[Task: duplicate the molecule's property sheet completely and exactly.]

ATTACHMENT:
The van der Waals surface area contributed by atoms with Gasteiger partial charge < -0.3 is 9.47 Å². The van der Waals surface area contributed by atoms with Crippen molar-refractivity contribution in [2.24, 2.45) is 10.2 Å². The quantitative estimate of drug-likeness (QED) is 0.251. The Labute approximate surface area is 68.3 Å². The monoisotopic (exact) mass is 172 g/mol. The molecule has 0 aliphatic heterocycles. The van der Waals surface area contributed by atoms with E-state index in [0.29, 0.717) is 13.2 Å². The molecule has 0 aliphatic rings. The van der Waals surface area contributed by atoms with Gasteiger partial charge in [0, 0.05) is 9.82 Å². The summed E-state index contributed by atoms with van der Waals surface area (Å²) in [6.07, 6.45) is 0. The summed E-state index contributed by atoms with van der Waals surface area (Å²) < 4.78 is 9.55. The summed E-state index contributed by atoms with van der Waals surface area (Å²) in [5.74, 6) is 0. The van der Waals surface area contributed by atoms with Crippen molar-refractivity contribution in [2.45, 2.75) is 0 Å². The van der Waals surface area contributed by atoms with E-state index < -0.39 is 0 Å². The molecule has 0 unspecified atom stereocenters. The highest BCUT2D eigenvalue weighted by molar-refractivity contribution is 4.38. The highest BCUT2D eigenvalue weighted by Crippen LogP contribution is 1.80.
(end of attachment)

The van der Waals surface area contributed by atoms with Gasteiger partial charge < -0.3 is 9.47 Å². The van der Waals surface area contributed by atoms with Crippen molar-refractivity contribution in [2.24, 2.45) is 10.2 Å². The quantitative estimate of drug-likeness (QED) is 0.251. The Labute approximate surface area is 68.3 Å². The monoisotopic (exact) mass is 172 g/mol. The molecule has 0 aliphatic heterocycles. The van der Waals surface area contributed by atoms with E-state index in [0.29, 0.717) is 13.2 Å². The molecule has 0 aliphatic rings. The van der Waals surface area contributed by atoms with Gasteiger partial charge in [0, 0.05) is 9.82 Å². The summed E-state index contributed by atoms with van der Waals surface area (Å²) in [6.07, 6.45) is 0. The summed E-state index contributed by atoms with van der Waals surface area (Å²) < 4.78 is 9.55. The summed E-state index contributed by atoms with van der Waals surface area (Å²) in [5.74, 6) is 0. The van der Waals surface area contributed by atoms with Crippen molar-refractivity contribution in [2.45, 2.75) is 0 Å². The van der Waals surface area contributed by atoms with E-state index < -0.39 is 0 Å². The molecule has 0 unspecified atom stereocenters. The highest BCUT2D eigenvalue weighted by molar-refractivity contribution is 4.38. The highest BCUT2D eigenvalue weighted by Crippen LogP contribution is 1.80.